As with the linear analysis methods, engineering judgment is still a necessary and important element. However, it is hoped that the gap between mathematical model and real-world situation is reduced enough with the offered program so that the engineer can now be confident in spanning between them.https://authors.library.caltech.eduhttps://authors.library.caltech.edu/records/csa73-tvv57Seismic response of steel frame buildings to near-source ground motions
https://resolver.caltech.edu/CaltechAUTHORS:20180418-153910412
Authors: {'items': [{'id': 'Hall-J-F', 'name': {'family': 'Hall', 'given': 'John F.'}, 'orcid': '0000-0002-7863-5060'}]}
Year: 1998
DOI: 10.1002/(SICI)1096-9845(199812)27:12%3C1445::AID-EQE794%3E3.0.CO;2-C
Simulated ground motions from the M_W 6·7 Northridge earthquake and a simulated M_W 7·0 Elysian Park event are generated over a large grid of sites and used as input to mathematical models of six‐storey and 20‐storey steel‐frame buildings. Purpose of the study is to quantify effects of strong near‐source ground motion on frame buildings of different height and strength (UBC vs. Japanese design) and with welded connections prone to fracture. Best performance is achieved by the six‐storey building which meets the stronger Japanese design provisions. The detrimental effect of connection fracture is significant, especially for the larger earthquake.https://authors.library.caltech.eduhttps://authors.library.caltech.edu/records/91d4p-dw770Sensitivity study of near-source ground motion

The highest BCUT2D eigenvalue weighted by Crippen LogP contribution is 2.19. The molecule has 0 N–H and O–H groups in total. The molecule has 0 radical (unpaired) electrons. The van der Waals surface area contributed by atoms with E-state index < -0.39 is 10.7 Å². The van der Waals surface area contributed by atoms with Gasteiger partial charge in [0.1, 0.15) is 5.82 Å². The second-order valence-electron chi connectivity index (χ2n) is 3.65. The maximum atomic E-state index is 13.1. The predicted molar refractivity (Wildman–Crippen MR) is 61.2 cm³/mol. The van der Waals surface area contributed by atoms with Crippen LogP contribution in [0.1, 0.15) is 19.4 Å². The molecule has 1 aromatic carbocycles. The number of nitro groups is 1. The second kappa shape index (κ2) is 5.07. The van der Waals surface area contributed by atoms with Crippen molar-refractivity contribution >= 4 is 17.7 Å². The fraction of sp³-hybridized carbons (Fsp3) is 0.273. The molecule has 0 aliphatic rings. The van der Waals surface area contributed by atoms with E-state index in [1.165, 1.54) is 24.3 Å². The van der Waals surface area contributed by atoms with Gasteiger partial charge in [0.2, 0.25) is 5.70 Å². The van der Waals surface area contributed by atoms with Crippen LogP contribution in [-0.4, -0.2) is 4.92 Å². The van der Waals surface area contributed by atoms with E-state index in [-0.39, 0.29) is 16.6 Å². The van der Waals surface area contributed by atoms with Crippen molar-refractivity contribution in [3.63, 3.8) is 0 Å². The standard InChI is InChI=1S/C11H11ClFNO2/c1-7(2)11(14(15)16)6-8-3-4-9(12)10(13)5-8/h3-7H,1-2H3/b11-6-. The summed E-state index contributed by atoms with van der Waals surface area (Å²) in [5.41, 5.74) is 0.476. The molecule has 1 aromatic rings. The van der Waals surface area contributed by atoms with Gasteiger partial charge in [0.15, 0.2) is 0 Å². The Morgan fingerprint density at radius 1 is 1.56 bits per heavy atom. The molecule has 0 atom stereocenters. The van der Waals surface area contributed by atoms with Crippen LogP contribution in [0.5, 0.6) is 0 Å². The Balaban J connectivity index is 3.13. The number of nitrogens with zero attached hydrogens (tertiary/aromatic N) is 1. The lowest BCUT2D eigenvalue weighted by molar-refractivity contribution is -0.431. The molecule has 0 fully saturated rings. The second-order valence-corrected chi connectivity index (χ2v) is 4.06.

https://resolver.caltech.edu/CaltechAUTHORS:20121218-110709492
Authors: {'items': [{'id': 'Aagaard-B-T', 'name': {'family': 'Aagaard', 'given': 'Brad T.'}}, {'id': 'Hall-J-F', 'name': {'family': 'Hall', 'given': 'John F.'}, 'orcid': '0000-0002-7863-5060'}, {'id': 'Heaton-T-H', 'name': {'family': 'Heaton', 'given': 'Thomas H.'}, 'orcid': '0000-0003-3363-2197'}]}
Year: 2000
We studied the sensitivity of near-source ground motions for hypothetical events on a thrust fault
(M_w 6.6 to 7.0) and a strike-slip fault (M_w 7.0 to 7.1) to five earthquake source parameters. We
systematically varied the rupture speed, maximum slip rate, hypocentre location, distribution of
final slip, and fault depth. We used the finite element method to discretize a homogeneous or